There’s already been a few posts on glow in the dark materials, but I investigated the specific mechanism behind what produces a glow. Specifically, what makes things glow in the dark?
Most glow in the dark items are made with phosphors. A phosphor is any substance that releases visible light in response to radiation. An incoming radiation particle collides with an atom or molecule, exciting an electron. The electron then emits the extra energy as a photon (the most elementary particle of light, a particle with zero mass.) This property of an object, by the way, is known as luminescence, the emission of light not resulting in heat, which itself is a form of cold body radiation.
Radiation probably sounds scary to you, because some types are dangerous, but not all types of radiation will set your spidey senses tingling. Radiation is simply the term for the emission of energy in electromagnetic waves or as subatomic particles. Those particles often cause ionization, as described above. In the case of glow in the dark materials, that ionization is occuring when incoming light excites an electron.
Often the radiation that allows glow in the dark items to glow is the same radiation we’re exposed to on a daily basis – UV rays from the sun. Two materials most often used are Zinc Sulfide and Strontium aluminate.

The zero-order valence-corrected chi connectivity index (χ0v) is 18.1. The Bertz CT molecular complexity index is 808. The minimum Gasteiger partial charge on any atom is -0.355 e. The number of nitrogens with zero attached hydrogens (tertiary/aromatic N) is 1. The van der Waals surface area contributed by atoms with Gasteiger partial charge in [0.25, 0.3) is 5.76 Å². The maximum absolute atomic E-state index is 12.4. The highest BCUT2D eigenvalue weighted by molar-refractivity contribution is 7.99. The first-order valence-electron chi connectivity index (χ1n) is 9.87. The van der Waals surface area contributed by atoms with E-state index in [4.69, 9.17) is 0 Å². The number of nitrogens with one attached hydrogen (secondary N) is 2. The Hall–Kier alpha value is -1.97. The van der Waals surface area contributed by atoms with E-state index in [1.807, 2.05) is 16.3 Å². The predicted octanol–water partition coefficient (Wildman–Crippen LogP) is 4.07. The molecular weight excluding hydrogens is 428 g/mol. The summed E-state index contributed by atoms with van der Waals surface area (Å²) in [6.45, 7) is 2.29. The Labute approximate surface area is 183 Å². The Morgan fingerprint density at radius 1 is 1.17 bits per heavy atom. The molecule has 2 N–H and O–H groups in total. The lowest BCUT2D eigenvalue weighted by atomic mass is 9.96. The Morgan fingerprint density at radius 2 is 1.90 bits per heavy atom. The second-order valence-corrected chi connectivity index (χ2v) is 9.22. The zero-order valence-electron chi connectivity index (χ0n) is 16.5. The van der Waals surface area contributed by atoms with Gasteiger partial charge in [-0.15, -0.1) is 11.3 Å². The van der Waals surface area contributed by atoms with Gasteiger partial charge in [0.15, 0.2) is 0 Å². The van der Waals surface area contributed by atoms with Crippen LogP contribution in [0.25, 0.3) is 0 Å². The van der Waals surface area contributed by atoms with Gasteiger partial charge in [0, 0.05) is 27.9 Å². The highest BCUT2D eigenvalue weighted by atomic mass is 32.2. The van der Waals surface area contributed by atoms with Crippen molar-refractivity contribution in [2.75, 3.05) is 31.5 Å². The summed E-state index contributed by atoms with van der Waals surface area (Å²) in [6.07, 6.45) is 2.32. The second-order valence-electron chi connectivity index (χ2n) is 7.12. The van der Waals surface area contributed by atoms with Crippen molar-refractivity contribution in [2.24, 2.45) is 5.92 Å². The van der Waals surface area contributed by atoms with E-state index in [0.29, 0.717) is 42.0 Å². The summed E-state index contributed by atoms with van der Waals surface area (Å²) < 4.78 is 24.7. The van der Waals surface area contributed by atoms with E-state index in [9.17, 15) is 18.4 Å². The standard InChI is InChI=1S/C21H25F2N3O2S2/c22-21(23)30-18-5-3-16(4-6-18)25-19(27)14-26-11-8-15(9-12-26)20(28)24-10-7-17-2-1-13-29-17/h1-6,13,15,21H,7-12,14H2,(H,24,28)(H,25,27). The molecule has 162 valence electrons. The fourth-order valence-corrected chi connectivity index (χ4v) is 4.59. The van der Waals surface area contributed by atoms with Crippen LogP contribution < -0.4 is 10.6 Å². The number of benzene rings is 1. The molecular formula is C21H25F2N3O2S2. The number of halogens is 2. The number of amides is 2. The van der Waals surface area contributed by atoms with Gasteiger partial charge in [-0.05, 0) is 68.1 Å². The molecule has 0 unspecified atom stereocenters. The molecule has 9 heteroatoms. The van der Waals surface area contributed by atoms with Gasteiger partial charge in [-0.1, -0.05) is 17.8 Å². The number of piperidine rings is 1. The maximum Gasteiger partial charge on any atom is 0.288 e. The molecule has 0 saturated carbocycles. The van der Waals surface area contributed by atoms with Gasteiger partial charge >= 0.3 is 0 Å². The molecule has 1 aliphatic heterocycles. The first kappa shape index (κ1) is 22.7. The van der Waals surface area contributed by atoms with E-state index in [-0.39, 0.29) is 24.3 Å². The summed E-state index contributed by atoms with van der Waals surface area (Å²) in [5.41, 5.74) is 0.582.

Zinc Sulfide is a common pigment. When combined with a bit of activator, it is used as a phosphor in many products. Different activators produce different colored glows – silver results in a bright blue, manganese an orange-red, and copper produces the most familiar greenish glow, which, incidentally, is the longest lasting of the three.
Here’s a cool video on how to make your own!
Strontium aluminate is widely considered superior to Zinc Sulfide. It’s a newer development that produces a brighter and longer lasting glow, though it’s slightly more expensive to manufacture. Strontium aluminate glows green or aqua, and the type of glow can be modified by changing its crystal structure. When manufactured to glow brighter, the glow is typically shorter lasting. The relationship is shown in this nifty graph: